Is the U.S. Ready to Escalate Technological Competition with China?

Is the U.S. Ready to Escalate Technological Competition with China?

The United States has the financial tools to weaken companies like Hikvision, but it will need far more to fill the vacuum left behind.


In a major speech last week, Secretary of State Antony Blinken elaborated on the Biden administration’s emerging China policy. During those remarks, Blinken explained how U.S. policy will focus on efforts to “shape the strategic environment around Beijing.” That is, to compete with—rather than directly confront—China across the economic, diplomatic, military, and technological landscape over the next decade.

Through the specific lens of technology competition, Blinken noted that “Beijing has perfected mass surveillance within China and exported that technology to more than eighty countries.” Signaling American disapproval of how China’s technological exports are bolstering Beijing’s efforts to dominate markets and normalize the use of surveillance, big data, and analytics to fuel oppression and stifle dissent, Blinken argued that the United States and its like-minded partners envision a future “where technology is used to lift people up, not suppress them.”


But how far is the United States willing to go to confront Chinese technology firms it accuses of enabling human rights violations both within China and abroad? If recent reports prove accurate, we may soon find out. In early May, the Financial Times reported that the Biden administration is considering adding Hikvision—the world’s largest producer of video surveillance equipment and services—to the United States’ most punitive sanctions regime, the Specially Designated Nationals (SDN) list.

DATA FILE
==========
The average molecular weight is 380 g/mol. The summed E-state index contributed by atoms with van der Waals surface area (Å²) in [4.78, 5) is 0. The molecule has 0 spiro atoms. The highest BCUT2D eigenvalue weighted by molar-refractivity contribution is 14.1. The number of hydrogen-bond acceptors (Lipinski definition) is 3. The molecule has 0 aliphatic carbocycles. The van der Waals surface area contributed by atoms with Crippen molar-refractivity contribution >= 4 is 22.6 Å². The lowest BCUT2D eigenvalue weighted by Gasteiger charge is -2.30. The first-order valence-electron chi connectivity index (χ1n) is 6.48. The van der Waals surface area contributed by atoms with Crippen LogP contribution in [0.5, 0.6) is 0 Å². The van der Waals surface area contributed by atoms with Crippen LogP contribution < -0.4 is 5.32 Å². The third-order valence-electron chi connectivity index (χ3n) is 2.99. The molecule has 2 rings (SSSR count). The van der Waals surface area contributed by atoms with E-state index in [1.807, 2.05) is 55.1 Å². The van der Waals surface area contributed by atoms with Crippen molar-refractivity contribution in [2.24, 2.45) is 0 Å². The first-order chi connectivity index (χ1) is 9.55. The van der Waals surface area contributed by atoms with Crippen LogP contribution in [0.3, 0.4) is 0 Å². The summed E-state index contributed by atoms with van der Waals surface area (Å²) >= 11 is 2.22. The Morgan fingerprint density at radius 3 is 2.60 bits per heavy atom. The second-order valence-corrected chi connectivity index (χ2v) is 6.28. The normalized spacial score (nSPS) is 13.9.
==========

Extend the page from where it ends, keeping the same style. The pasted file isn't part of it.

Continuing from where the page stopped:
Hikvision may be less familiar than other Chinese global technology giants (think, Huawei, ZTE, and TikTok) subject to U.S. government scrutiny and action in recent years, but it is already under varying levels of U.S. financial sanctions targeting the company’s human rights record and threats to national security. Despite the significant existing constraints on Hikvision’s ability to conduct business with U.S. companies and the U.S. government, an SDN listing would mark a substantial escalation. This escalation would not only carry significant global ramifications for the world’s largest supplier of video surveillance products but would also intensify Sino-U.S. technology competition.

Designation under the SDN freezes a target’s assets and subjects any U.S. person or organization conducting business with the sanctioned entity to potential penalties. Traditionally, SDN designations are used against individuals and organizations targeted under U.S. counterterrorism, counternarcotics, or counterproliferation programs. However, 2016’s Global Magnitsky Act granted the executive branch broader authority to designate individuals and entities engaged in human rights violations and corruption anywhere in the world.

The Biden administration widely utilized this Global Magnitsky, or GLOMAG, designation during its first year in office, using the authority to sanction individuals and organizations across the Americas, Africa, Europe, and Asia. This use of the GLOMAG authority to confront human rights abusers and corrupt officials abroad is consistent with the Biden administration’s emerging national security strategy, specifically the emphasis it places on promoting democracy and countering international corruption.